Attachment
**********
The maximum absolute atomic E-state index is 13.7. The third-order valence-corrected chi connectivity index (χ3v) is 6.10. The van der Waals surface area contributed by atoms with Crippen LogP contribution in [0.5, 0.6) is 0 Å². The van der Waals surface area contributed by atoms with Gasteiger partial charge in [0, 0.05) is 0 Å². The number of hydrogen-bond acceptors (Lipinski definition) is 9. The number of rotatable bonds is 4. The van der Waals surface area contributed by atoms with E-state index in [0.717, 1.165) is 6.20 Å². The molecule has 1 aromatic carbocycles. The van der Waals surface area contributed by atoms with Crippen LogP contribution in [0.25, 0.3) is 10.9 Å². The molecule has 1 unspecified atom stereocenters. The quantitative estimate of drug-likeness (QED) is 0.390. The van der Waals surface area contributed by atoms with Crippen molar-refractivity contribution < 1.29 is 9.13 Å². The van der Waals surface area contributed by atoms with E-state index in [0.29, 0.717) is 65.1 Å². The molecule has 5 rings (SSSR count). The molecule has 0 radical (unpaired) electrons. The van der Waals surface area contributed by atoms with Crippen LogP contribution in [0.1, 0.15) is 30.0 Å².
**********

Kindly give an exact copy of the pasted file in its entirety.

The maximum absolute atomic E-state index is 13.7. The third-order valence-corrected chi connectivity index (χ3v) is 6.10. The van der Waals surface area contributed by atoms with Crippen LogP contribution in [0.5, 0.6) is 0 Å². The van der Waals surface area contributed by atoms with Gasteiger partial charge in [0, 0.05) is 0 Å². The number of hydrogen-bond acceptors (Lipinski definition) is 9. The number of rotatable bonds is 4. The van der Waals surface area contributed by atoms with E-state index in [0.717, 1.165) is 6.20 Å². The molecule has 1 aromatic carbocycles. The van der Waals surface area contributed by atoms with Crippen LogP contribution in [0.25, 0.3) is 10.9 Å². The molecule has 1 unspecified atom stereocenters. The quantitative estimate of drug-likeness (QED) is 0.390. The van der Waals surface area contributed by atoms with Crippen molar-refractivity contribution < 1.29 is 9.13 Å². The van der Waals surface area contributed by atoms with E-state index in [0.29, 0.717) is 65.1 Å². The molecule has 5 rings (SSSR count). The molecule has 0 radical (unpaired) electrons. The van der Waals surface area contributed by atoms with Crippen LogP contribution in [0.1, 0.15) is 30.0 Å².